Sunday, 23 January 2011

Experimental stop-motion animation: Light Painting

Light painting is a relatively simple photographic technique. Having a camera with a slow shutter speed i.e. a long exposure, you can effectively take a still image of something moving over time. For example, keeping the shutter open whilst moving a torch enables the camera to pick up light from all parts of the torch’s path- leaving a surreal trail through the air. You may have seen this in a photograph of a motorway at night, where the car’s lights can be seen as a continuous trail, and in the recent ‘TalkTalk’ adverts:

From internet research, we found that it was possible to make a stop frame animation utilising this technique, which would be a form of ‘pixellation’- using still images of real people at regular intervals of their movement. With this week’s task focusing on experimental stop frame techniques, emphasis being on finding an interesting medium to work with, we felt this was an excellent opportunity to try something pretty unique, and very cool. Now, my group had no experience of this technique whatsoever, so we made use of YouTube tutorials, which  indeed gave us an insight into the technique, and how we would be able to successfully implement it into our group animation. We found great inspiration from the YouTube video 'Light Warfare':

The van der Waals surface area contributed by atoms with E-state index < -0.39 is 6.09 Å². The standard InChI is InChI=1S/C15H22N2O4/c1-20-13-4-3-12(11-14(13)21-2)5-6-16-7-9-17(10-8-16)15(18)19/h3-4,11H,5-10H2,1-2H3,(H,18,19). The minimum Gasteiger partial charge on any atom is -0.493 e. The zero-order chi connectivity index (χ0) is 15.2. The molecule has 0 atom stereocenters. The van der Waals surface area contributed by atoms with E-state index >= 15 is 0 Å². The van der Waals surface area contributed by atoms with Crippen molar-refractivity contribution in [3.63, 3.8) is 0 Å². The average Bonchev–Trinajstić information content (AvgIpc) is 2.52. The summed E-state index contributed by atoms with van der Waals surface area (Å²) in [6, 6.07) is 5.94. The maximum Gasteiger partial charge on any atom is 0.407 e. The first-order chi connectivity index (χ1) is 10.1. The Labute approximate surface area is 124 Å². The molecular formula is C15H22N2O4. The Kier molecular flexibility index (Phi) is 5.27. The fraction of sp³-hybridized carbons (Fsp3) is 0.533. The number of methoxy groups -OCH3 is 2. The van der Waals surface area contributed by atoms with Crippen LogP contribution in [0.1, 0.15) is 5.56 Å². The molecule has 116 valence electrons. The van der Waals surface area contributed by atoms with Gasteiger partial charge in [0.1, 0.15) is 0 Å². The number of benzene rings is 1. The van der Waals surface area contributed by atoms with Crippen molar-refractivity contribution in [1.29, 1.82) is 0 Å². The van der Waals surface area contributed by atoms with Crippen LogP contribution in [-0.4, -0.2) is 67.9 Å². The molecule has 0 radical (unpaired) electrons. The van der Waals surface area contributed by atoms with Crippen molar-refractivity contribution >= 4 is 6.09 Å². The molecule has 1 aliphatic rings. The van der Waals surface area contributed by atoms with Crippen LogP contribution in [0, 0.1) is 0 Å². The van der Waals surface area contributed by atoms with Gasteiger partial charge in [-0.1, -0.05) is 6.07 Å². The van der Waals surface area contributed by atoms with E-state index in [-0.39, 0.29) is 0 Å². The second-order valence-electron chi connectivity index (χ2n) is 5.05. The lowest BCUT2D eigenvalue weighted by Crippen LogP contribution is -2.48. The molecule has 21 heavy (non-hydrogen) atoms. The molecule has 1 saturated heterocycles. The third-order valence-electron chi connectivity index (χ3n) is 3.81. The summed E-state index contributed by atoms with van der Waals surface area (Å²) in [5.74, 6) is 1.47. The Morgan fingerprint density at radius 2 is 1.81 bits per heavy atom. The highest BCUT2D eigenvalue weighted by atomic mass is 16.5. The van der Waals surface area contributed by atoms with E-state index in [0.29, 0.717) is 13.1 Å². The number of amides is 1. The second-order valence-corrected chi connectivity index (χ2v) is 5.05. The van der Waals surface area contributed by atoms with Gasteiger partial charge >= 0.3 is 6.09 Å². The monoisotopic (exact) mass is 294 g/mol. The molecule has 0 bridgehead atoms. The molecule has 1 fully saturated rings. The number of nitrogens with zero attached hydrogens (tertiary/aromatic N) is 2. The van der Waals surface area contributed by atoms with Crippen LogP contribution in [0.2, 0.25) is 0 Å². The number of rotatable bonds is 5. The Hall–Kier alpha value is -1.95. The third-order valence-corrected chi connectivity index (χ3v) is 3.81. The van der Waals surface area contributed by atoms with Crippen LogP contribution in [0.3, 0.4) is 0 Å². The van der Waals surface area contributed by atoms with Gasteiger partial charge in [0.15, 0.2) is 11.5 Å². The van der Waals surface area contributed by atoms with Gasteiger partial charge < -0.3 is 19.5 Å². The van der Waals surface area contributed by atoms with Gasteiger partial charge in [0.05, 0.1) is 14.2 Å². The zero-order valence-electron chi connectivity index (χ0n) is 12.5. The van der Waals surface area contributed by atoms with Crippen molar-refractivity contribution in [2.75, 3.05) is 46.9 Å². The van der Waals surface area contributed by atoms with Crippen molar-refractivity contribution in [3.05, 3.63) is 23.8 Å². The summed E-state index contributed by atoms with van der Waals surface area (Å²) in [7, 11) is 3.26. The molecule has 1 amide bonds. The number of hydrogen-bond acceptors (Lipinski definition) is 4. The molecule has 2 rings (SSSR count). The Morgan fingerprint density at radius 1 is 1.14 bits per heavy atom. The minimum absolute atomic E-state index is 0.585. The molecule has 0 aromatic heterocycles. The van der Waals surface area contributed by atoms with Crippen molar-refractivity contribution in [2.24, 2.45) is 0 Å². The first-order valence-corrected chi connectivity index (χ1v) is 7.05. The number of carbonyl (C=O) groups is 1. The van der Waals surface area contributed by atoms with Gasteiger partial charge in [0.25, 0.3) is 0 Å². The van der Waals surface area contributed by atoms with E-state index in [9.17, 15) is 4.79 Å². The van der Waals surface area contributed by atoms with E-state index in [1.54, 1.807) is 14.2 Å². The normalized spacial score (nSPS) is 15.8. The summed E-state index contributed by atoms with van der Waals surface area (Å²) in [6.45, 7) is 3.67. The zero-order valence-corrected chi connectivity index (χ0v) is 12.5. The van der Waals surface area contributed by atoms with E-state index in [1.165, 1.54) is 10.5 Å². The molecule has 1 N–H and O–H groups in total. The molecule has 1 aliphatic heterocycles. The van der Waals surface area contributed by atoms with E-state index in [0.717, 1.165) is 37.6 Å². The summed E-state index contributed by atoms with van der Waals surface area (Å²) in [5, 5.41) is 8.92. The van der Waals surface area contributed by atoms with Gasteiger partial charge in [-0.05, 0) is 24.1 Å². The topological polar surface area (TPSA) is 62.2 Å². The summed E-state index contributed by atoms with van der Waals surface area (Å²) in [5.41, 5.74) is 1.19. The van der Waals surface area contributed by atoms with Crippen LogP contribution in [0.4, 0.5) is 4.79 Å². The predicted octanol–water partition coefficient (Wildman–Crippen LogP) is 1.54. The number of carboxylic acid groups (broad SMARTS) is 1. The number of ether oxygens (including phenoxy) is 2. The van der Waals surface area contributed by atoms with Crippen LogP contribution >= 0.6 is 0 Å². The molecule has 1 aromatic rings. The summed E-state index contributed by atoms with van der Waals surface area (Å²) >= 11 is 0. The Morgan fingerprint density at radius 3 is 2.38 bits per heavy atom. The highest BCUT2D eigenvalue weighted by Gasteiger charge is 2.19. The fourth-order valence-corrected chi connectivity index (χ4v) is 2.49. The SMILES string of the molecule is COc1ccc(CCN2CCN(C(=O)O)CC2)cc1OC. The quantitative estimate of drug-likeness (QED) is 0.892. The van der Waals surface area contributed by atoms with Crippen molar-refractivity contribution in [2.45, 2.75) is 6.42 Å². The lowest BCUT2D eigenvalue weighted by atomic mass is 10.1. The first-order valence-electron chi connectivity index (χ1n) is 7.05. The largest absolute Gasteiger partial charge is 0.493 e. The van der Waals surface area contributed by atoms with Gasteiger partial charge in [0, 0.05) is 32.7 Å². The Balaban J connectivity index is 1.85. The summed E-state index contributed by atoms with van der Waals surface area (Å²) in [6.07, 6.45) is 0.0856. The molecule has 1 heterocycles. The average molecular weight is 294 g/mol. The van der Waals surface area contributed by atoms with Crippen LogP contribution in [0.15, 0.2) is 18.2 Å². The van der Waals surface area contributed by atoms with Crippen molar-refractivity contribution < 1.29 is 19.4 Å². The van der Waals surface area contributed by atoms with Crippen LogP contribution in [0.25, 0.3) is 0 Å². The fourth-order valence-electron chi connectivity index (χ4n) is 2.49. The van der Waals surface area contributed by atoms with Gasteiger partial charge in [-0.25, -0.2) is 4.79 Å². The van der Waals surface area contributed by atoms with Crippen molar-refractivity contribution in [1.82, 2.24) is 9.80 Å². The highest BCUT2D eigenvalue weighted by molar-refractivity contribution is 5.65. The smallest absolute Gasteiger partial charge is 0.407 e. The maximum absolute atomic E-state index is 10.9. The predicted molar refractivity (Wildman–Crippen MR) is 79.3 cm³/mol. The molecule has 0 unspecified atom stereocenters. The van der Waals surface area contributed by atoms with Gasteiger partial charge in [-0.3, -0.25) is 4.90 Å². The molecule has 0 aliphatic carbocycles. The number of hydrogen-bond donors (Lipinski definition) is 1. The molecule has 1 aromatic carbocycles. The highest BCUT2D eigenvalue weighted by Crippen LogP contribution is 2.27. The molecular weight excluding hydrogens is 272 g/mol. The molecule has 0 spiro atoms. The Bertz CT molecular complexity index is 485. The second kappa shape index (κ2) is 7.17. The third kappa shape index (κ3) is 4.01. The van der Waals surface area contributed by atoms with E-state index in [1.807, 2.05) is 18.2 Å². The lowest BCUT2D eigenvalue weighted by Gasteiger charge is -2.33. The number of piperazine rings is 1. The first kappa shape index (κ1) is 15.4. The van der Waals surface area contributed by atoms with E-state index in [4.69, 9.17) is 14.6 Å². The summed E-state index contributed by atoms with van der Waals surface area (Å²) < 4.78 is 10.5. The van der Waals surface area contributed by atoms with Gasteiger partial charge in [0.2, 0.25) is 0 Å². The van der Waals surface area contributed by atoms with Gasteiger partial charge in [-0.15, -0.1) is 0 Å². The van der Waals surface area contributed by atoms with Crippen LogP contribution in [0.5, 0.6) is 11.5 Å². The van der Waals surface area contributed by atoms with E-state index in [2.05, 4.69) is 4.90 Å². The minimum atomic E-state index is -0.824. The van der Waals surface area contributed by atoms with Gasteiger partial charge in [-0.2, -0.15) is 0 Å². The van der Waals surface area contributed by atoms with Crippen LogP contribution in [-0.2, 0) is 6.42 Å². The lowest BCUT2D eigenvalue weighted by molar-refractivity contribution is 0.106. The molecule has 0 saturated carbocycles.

Of course, the most important thing to do first was to make sure we actually had the resources enabling us to do this, and so we spent our first day planning. From the tutorials, we knew we needed a digital SLR camera and tripod, with the ability to adjust the shutter speed (preferably with a ‘bulb’ setting). We also needed a dark space to work, and so we booked the university’s photography studio and took the appropriate health and safety course to ensure we could use the equipment properly. 

We used our first day in the photography studio to perform a series of tests to get used to light painting and develop our technique. By slowing the shutter speed, we were able to take our first (and admittedly very ghostly) image. Other tests followed.